"Screen "* is a very handy program which has many functions. It is very convenient to use this utility when connecting to the system remotely via ssh. But its most common use is to minimize programs that can not do this themselves, with the ability to return to them later. This can be useful when working with programs that are not implemented as a "daemon + client", but as a whole, and do not work without running the interface.

    Installation screen

    To install on Ubuntu, run the command

    sudo apt-get install screen  
    

    After that, you need to run screen:

    screen  
    

    After starting you will see either a command prompt or a "welcome screen", pressing SPACE or ENTER on which you will also get into the shell. In this case, all commands will be run already "inside" the screen.

    In order to quit the screen (quit, not disconnect), just quit all the shells open in it, or press Ctl-a , and answer "y" to the question "do you really want to quit".

    To disconnect from the current screen without closing or terminating the session, you can use the combination Ctrl-a d.

    Connect to screen

    If you already have a running session and want to connect to it, then

    • if there is only one session, a simple command will suffice:
    screen -x  
    
    • if there are several sessions, then: you can see the list of running screens with the command screen -ls:
    screen -ls  
    There are screens on:  
            2672.pts-0.ubuntu (Detached)
            2437.pts-0.ubuntu (Detached)
    2 Sockets in /var/run/screen/S-diesel.  
    

    Choose the screen we want, and join it:

     screen -x 2672.pts-0.ubuntu 
    

    If you want to change the name of the session and want to run and use several screen sessions for different tasks. Come up with a name, then start a new screen like this

      $ screen -S "job1"
    

    where job1 is the name of our "rename" session. Now we will see a much clearer one in -ls:

    $ screen -ls
    There are screens on:  
            2672.pts-0.ubuntu (Detached)
            2795.job1 (Detached)
            2437.pts-0.ubuntu (Detached)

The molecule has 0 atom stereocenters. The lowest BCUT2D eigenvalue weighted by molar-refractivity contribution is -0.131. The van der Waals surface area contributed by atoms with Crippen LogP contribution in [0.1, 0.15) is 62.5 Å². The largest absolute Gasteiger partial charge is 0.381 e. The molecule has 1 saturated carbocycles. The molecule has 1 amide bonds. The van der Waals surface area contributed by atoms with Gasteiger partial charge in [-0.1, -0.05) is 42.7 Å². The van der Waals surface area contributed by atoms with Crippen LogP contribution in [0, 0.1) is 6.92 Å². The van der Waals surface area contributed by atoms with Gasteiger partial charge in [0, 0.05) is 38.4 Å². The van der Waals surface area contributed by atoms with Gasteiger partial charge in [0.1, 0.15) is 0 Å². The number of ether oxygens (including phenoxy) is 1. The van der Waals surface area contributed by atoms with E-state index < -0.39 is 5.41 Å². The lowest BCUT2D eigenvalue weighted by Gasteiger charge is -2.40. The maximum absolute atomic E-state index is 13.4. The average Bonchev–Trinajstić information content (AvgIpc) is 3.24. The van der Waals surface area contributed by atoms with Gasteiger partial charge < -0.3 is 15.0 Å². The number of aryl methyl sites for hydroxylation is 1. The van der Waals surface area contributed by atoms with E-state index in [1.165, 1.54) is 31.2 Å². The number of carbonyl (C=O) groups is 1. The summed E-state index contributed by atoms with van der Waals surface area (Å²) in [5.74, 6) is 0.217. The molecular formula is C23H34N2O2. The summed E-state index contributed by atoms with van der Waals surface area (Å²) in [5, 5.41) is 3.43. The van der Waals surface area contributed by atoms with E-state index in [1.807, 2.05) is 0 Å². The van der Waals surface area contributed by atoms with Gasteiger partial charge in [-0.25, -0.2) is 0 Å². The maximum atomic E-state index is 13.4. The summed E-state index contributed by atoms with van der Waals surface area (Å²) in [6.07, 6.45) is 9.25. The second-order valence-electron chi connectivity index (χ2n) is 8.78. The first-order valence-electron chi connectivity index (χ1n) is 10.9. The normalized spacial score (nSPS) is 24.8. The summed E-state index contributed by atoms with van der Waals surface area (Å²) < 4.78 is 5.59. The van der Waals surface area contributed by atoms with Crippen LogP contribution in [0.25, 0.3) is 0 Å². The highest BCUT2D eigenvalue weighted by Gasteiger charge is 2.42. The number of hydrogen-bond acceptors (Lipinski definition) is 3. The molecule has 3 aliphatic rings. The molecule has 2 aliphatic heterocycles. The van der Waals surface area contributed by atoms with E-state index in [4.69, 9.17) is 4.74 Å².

3 Sockets in /var/run/screen/S-diesel.  
    

    and we can connect to the job1 session, just by specifying its name:

    $ screen -x job1
    

    Switching between windows screen

    All sessions are saved even when you are disconnected from the server and whatever is running in them continues to run

    ``Command execution monitoring

    If you have several windows open, it may be useful to be able to monitor the activity in any of them. Go to the window with this command, press Ctrl - a m, you will see an inscription like this: "Window 0 (bash) is now being monitored for all activity". When something in the window will change, screen will beep, and in the list of windows the "@" symbol will appear after the number.

    Screen scrolling in screen

    To view the output of a command that has gone above the window boundary, you need to press Ctrl-a [

    This will toggle the screen into Copy mode. To exit this mode just press Esc.

    Configure screen

    The screen is configured with the ~/.screenrc file, in your home directory. For example you could write there:

    caption always "%{= 45}%{+b w}Screen: %n | %h %=%t %c"  
    hardstatus alwayslastline "%-Lw%{= BW}%50>%n%f* %t%{-}%+Lw%<"  
    

    This will give you an all time visible list of open windows, and other useful information at the bottom of the screen.

    Commands from the /etc/screenrc file and the .screenrc file in the user's home directory are also run by default when you start Screen. Many commands that can be used in configuration files have been covered in the tables above under "Text command". Below is an example of a Screen configuration from a .screenrc file:

    # Disable the display of license information when starting Screen
    startup_message off  
    
    # Open a shell to work
    chdir  
    screen -t Work  
    
    # Open a shell to control the configuration
    chdir /etc  
    screen -t Configuration  
    
    # Open shell to view logs
    chdir /var/log  
    screen -t Logs  
    # Select first window after startup
    select 0  
    

    This configuration file opens up three windows named Work, Configuration, and Logs in the user's private directory, in/etc, and in /var/log, respectively. After starting, the first window named Work will be displayed

    Finish Screen

    If for some reason the screen session stops responding, you can terminate it. To do this, connect to the desired session, then press Ctrl - a and type the command ":quit ".